Anders wants human mages to be able to live free of Templar oppression, and becomes less and less picky about how this will come about as time goes by. By the last act of the game, he's become The Unfetteredand carries out a terrorist act specifically to force a confrontation and destroy any chance of compromise.
Litchi Faye-Ling in BlazBlue is haunted by her guilt over not preventing her friend Lotte Carmine to turn into Arakune. Therefore, she set herself to save him from this horrible fate, still a good intention no matter what, even at cost of sacrificing her own well-being and eventually, unwillingly signed up for NOL and being pitted against her former friends, with minimal knowledge about how bad NOL was because her friend's uncooperative attitude for her plight and the fact that she is corrupted on her own and it's slowly claiming her. All because she cared so much for who she calls 'friends' and her inability to forgive herself for that one incident. That was her Tragic Mistake, the one she sought, Terumi gave the solution by observing Arakune which would keep him intact as she 'wanted', but Terumi, like the malicious Troll he is, never mentioned that doing so destroys his chance to be restored into Lotte due to the nature of the observed, thereby making all of Litchi's efforts trying to be Lotte's savior completely pointless, all because of her own guilt, love and impulsiveness.
Captain Martin Walker in Spec Ops: The Line. He genuinely hopes to do the right thing: Save the people of Dubai. However, he quickly found out that things in Dubai is harsher than what he thought, but he insists on pushing on and intervening to make things better. It was these things, along with his inner desire to become a hero, that forced him to commit atrocities like accidentally bombarding innocent people with the horrific white phosphorus bomb, stealing water supply from the innocent people and dooming them to die. In which comes along his next Fatal Flaw: he refuses to blame himself, despite subconsciously thinking that he did wrong things, causing him to snap, hallucinating and blaming it on his superior that he was trying to 'rescue' in the first place, John Konrad. Once he reached Konrad's supposed place, he found out that Konrad is Dead All Along and all the Konrad voices and taunts he was hearing was his own hallucination and he was instead a Villain Protagonist that doomed Dubai because he wanted to be a hero when he never was, with actions like those, and everything really was his fault.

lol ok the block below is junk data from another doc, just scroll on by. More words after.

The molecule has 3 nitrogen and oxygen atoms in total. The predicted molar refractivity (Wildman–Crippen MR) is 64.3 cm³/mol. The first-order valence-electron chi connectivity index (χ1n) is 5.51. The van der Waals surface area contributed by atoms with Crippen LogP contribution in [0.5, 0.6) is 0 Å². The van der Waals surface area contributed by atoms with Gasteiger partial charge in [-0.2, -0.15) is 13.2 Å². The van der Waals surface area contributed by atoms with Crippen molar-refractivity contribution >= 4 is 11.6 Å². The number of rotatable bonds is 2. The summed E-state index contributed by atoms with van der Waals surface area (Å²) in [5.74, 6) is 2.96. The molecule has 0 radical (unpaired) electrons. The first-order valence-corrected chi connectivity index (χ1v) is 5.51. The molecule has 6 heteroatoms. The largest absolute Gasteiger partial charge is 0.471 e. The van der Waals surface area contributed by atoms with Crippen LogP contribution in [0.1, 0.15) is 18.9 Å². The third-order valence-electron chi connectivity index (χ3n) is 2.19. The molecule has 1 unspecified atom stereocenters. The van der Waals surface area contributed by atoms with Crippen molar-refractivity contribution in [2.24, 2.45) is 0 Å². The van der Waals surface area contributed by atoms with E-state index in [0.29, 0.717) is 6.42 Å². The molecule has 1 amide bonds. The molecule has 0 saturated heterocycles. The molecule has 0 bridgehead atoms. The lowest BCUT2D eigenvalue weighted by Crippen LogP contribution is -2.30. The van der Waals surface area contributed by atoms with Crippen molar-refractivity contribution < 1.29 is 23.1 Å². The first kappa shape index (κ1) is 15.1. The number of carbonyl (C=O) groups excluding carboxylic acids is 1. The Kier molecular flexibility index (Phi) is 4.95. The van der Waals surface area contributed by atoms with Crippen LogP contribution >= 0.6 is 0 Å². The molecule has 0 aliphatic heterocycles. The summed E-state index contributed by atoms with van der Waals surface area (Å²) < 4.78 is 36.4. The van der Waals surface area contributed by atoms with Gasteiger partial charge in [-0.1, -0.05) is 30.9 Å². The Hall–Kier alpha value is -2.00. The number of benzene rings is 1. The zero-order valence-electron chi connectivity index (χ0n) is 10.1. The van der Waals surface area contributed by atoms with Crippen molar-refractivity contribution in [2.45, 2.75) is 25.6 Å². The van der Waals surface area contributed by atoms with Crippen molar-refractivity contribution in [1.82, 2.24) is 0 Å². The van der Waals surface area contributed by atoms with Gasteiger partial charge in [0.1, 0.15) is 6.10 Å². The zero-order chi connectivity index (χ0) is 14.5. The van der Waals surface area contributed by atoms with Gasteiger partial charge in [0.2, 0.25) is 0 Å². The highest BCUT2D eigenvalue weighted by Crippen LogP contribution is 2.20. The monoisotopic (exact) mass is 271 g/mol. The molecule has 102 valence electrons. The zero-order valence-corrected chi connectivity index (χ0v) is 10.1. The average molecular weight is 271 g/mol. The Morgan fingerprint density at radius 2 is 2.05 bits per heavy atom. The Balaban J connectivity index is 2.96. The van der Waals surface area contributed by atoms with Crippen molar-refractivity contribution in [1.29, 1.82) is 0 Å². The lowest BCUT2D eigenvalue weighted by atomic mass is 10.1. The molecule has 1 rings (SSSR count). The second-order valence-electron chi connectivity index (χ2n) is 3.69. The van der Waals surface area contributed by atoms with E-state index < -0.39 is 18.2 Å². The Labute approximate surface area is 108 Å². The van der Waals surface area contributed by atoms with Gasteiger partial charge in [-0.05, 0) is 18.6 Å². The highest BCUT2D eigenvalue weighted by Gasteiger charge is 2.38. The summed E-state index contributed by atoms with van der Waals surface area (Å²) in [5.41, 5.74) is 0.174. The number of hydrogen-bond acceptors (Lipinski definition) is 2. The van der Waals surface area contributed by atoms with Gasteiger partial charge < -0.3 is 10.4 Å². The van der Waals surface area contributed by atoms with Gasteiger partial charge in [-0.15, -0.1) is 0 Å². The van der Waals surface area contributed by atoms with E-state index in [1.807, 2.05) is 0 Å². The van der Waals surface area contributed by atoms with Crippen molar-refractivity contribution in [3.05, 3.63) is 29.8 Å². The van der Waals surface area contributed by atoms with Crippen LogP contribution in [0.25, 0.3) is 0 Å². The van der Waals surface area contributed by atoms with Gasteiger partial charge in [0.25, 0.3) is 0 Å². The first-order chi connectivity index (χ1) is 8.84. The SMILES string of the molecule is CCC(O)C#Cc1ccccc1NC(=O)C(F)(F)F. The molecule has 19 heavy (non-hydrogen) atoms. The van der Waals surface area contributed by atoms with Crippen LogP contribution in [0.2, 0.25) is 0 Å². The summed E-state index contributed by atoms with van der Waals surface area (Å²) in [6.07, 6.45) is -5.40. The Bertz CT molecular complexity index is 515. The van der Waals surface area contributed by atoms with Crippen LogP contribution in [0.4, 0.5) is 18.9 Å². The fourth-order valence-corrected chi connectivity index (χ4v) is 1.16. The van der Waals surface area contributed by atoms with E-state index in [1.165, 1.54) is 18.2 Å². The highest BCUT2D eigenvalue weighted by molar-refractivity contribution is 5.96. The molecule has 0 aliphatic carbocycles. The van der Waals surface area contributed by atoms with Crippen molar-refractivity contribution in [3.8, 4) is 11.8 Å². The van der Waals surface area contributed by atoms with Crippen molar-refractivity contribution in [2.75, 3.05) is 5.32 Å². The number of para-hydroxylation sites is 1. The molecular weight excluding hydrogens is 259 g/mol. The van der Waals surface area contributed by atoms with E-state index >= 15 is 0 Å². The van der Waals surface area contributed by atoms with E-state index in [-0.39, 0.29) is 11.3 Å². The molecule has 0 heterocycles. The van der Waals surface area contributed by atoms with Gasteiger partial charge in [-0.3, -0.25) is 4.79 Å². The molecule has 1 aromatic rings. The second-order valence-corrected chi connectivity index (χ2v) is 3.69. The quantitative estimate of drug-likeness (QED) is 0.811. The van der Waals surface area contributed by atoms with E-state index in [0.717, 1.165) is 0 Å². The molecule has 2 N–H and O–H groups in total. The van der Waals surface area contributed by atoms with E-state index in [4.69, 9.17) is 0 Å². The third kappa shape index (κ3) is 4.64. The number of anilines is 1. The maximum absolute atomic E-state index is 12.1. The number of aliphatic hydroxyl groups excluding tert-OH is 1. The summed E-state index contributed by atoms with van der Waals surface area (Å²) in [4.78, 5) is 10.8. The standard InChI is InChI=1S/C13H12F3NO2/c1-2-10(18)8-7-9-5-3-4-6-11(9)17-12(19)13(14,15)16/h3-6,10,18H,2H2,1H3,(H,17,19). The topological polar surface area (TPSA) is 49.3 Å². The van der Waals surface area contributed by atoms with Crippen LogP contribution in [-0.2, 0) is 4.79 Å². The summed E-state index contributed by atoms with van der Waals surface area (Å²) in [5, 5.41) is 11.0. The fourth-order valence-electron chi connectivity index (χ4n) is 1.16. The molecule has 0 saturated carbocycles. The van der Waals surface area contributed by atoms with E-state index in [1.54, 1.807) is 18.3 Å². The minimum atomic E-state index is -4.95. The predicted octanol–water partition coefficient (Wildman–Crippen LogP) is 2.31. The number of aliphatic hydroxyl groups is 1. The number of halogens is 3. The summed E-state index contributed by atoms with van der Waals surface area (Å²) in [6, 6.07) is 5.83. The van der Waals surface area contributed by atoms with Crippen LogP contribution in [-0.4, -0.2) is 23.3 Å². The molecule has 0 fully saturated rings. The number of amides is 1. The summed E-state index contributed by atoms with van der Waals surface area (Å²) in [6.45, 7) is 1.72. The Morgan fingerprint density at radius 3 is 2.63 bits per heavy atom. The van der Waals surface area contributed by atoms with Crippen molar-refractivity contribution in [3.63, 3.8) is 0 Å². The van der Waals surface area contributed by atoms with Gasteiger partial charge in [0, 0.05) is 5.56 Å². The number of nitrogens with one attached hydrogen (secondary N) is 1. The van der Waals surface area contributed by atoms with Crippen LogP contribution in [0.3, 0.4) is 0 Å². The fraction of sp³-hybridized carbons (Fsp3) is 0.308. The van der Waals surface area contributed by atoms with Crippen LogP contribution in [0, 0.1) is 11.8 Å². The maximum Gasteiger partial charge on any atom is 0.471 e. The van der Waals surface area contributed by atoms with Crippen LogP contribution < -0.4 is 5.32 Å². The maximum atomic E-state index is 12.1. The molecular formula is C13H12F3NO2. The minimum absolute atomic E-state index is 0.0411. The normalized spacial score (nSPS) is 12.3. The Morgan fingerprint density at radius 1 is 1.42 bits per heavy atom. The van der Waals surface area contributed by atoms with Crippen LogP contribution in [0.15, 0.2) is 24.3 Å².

Siegfried Schtauffen from the Soul Series could be deemed one. Roaming the land for a weapon strong enough to defeat his father's murderer, Siegfried's tragedy is that he himself was the murderer, his broken mind deluding him into chasing an imagined enemy. When he finally acquires his prize, the Cursed Sword Soul Edge, the Evil Sword is able to utterly consume his fragile psyche, completely transforming him into an extension of the sword itself; the demon-knight Nightmare. Following the events of Soul Calibur 2 and the sword's defeat, Siegfried is finally able to regain enough of his mind back to break the sword's control and reclaim his identity. Finally confronting the crimes he commited both as a man and as a vessel for the sword, he sets out on a quest of atonement.
Jin Kazama from Tekken. He is the son of Jun Kazama and Kazuya Mishima, and lived happily with his mother Jun until he was 15 and an evil entity named Ogre attacked his forest home in Japan and after the attack, his mother was nowhere to be found and declared missing. Jin then sought out his grandfather Heihachi Mishima to train him to take down Ogre once and for all, Jin unaware of his grandfather's ulterior motives. At the age of 19, he entered the Third King of Iron Fist Tournament where he managed to finish off Ogre and avenge his mother, but soon afterward, was gunned down by the Tekken Force, with Heihachi making the killing shot on his own grandson. Soon afterwards, Jin's Devil Gene awakens and lays waste to the Tekken Force and slams Heihachi through a wall and flies off into the night. It is then from this point onward that Jin becomes to loathe the name of Mishima and everything associated with them, even to the point of unlearning their fighting style and taking on traditional Karate. Jin strives to put an end to his accursed bloodline once and for all, if the Devil Gene within him doesn't completely dominate him first.